Naturally their participation on different platforms then dips significantly, because the intention is to silence and prevent women’s ownership of the space.
Very often, negative sub-tweets degenerate into personal attacks and name-calling. These come in the form of abusive language that is not only puerile but acts as a barrier to dialogue and a distraction from the valuable and valid conversations that people could be having on the platform.
On many occasions, sub-tweeting incites cyber mobbing. This is where cyber-bullies on virtual pedestals incite sections of an online community to gang up on individuals as a virtual lynch mob that dispenses words that can kill both emotionally and psychologically.
Studies proving existence of online gender based violence
Sure, anyone can be a victim of sub-tweeting, but observation of online trends shows that ‘little boys clubs’ are less vicious towards one another versus women whose opinions they disagree with. Numerous studies have been undertaken to demonstrate how notably gendered and biased online abuse is.
What immediately comes to mind is a 2006 study wherein researchers from the University of Maryland set up a number of fake accounts in online chat rooms. Through the study, they discovered that accounts with feminine usernames incurred harsher feedback and more sexually explicit or threatening messages per day versus the masculine named accounts.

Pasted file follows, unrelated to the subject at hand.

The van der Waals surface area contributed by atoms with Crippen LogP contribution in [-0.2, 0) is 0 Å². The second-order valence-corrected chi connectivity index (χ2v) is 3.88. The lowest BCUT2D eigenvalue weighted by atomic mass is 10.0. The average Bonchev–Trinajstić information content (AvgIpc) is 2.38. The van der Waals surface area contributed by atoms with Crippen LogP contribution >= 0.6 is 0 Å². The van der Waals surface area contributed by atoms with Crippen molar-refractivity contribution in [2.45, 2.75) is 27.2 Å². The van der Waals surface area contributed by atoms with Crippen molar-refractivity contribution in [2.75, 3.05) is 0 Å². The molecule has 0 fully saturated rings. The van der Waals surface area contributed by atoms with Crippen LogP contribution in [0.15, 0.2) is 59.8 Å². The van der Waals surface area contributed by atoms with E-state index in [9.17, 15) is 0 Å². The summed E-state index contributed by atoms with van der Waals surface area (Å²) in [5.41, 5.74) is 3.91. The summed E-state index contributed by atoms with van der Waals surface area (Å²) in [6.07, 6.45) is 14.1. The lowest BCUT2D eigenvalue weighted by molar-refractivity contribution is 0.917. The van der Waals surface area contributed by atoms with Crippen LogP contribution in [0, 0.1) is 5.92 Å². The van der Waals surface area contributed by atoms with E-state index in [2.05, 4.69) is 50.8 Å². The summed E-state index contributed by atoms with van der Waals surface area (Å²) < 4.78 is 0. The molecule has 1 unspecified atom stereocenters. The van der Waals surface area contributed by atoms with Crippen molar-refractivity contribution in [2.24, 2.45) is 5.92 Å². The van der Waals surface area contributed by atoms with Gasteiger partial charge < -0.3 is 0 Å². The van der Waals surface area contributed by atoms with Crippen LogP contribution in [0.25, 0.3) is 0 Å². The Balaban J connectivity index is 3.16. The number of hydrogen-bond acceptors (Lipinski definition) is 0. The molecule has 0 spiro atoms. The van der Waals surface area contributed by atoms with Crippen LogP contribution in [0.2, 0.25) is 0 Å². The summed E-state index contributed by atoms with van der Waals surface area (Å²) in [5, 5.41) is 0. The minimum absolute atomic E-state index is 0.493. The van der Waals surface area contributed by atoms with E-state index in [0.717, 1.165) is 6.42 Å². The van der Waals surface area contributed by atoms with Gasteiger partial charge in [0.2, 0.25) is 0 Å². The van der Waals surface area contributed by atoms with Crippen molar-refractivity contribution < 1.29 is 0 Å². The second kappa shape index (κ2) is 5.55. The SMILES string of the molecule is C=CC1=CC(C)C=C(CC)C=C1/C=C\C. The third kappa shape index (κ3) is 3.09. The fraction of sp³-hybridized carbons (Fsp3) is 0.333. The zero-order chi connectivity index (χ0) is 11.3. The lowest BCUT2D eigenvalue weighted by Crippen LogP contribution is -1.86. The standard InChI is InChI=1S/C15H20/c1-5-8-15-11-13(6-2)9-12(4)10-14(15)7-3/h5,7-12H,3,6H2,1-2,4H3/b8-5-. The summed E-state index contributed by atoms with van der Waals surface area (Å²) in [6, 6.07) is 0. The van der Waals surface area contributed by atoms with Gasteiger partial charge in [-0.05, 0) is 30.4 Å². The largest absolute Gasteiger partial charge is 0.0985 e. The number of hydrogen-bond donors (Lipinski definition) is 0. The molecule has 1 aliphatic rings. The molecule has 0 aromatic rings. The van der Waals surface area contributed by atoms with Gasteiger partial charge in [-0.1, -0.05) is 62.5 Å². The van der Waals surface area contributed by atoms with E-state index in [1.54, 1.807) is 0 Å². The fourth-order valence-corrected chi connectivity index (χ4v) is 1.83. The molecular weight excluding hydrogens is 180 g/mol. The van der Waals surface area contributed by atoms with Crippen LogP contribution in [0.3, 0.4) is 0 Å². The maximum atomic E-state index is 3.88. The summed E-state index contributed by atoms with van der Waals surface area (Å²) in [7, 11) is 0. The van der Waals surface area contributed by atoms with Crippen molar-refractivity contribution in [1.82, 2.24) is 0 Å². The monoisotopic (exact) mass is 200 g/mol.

It is easy to overlook the value of such studies, but what is clear is the need to take effective action towards combatting online abuse in order to create safe spaces for women’s participation as well as to sustain the potential of the Internet as a driver for development.
What makes online abuse even more aggravating is the fact that until governments decide to come up with some forms of regulation for such, there is limited recourse to relevant support systems, and it is generally a difficult thing for victims to access justice.
The challenges in reducing online gender based violence
The BPF on women’s abuse online found that oftentimes, there aren’t any effective remedies or relevant pieces of legislation to address transgressions taking place online.
Moreover, because tech-related violence is normalised and trivialised, there is a lot of social stigma attached to reporting or revealing that one is a victim of online abuse. The obstacles faced in collecting evidence relating to online abuse or violence also do not help. Sometimes it is difficult to prove how one has been violated, especially in the context of negative sub-tweets, such that it all ends up looking petty and victims are accused of taking things too personal.
In some extreme cases of online abuse, victims have, out of desperation, reported to police officers who do not have the first clue, and have been informed to ‘just get off the Faces book’.
This is hardly an adequate response, and removing abusive content from online is also pretty ineffective in the face of the many lasting effects described earlier.
Online abuse against women is a reality, and acknowledging and finding effective mechanisms of addressing it is essential to creating a safe, inclusive and enabling developmental environment.
Main image taken from www.ottawasun.com